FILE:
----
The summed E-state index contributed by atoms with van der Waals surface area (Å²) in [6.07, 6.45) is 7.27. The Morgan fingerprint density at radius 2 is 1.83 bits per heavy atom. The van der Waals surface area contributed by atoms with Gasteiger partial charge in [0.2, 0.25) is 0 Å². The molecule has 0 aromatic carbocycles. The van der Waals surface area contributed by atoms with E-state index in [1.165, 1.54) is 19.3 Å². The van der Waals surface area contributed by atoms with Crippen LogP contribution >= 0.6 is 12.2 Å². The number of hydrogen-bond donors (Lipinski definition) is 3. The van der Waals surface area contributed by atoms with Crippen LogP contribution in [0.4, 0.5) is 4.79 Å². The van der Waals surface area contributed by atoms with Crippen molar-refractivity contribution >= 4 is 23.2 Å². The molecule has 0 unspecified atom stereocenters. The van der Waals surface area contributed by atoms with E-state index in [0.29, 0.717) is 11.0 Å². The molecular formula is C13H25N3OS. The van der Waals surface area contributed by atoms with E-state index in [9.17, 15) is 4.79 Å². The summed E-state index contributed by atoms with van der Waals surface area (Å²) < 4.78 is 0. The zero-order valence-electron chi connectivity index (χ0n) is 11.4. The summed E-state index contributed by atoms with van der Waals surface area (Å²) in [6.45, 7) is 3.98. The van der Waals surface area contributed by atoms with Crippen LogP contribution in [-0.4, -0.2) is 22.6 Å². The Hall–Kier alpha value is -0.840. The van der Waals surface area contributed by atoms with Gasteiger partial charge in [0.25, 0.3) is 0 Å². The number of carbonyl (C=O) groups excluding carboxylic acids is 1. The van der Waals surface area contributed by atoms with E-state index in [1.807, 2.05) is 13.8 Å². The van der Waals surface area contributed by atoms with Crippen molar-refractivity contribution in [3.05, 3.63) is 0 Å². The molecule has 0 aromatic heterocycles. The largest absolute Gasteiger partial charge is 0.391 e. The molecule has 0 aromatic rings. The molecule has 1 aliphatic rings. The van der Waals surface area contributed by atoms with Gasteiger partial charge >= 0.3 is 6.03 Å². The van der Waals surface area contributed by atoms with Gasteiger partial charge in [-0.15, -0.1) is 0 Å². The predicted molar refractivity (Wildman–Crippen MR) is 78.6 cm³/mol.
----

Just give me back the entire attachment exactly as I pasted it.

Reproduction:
The summed E-state index contributed by atoms with van der Waals surface area (Å²) in [6.07, 6.45) is 7.27. The Morgan fingerprint density at radius 2 is 1.83 bits per heavy atom. The van der Waals surface area contributed by atoms with Gasteiger partial charge in [0.2, 0.25) is 0 Å². The molecule has 0 aromatic carbocycles. The van der Waals surface area contributed by atoms with E-state index in [1.165, 1.54) is 19.3 Å². The van der Waals surface area contributed by atoms with Crippen LogP contribution >= 0.6 is 12.2 Å². The number of hydrogen-bond donors (Lipinski definition) is 3. The van der Waals surface area contributed by atoms with Crippen LogP contribution in [0.4, 0.5) is 4.79 Å². The van der Waals surface area contributed by atoms with Crippen molar-refractivity contribution >= 4 is 23.2 Å². The molecule has 0 unspecified atom stereocenters. The van der Waals surface area contributed by atoms with E-state index in [0.29, 0.717) is 11.0 Å². The molecular formula is C13H25N3OS. The van der Waals surface area contributed by atoms with E-state index in [9.17, 15) is 4.79 Å². The summed E-state index contributed by atoms with van der Waals surface area (Å²) < 4.78 is 0. The zero-order valence-electron chi connectivity index (χ0n) is 11.4. The summed E-state index contributed by atoms with van der Waals surface area (Å²) in [6.45, 7) is 3.98. The van der Waals surface area contributed by atoms with Crippen LogP contribution in [-0.4, -0.2) is 22.6 Å². The Hall–Kier alpha value is -0.840. The van der Waals surface area contributed by atoms with Gasteiger partial charge in [0.25, 0.3) is 0 Å². The number of carbonyl (C=O) groups excluding carboxylic acids is 1. The van der Waals surface area contributed by atoms with E-state index in [1.807, 2.05) is 13.8 Å². The van der Waals surface area contributed by atoms with Crippen molar-refractivity contribution in [3.05, 3.63) is 0 Å². The molecule has 0 aromatic heterocycles. The largest absolute Gasteiger partial charge is 0.391 e. The molecule has 0 aromatic rings. The molecule has 1 aliphatic rings. The van der Waals surface area contributed by atoms with Gasteiger partial charge >= 0.3 is 6.03 Å². The van der Waals surface area contributed by atoms with Gasteiger partial charge in [-0.15, -0.1) is 0 Å². The predicted molar refractivity (Wildman–Crippen MR) is 78.6 cm³/mol.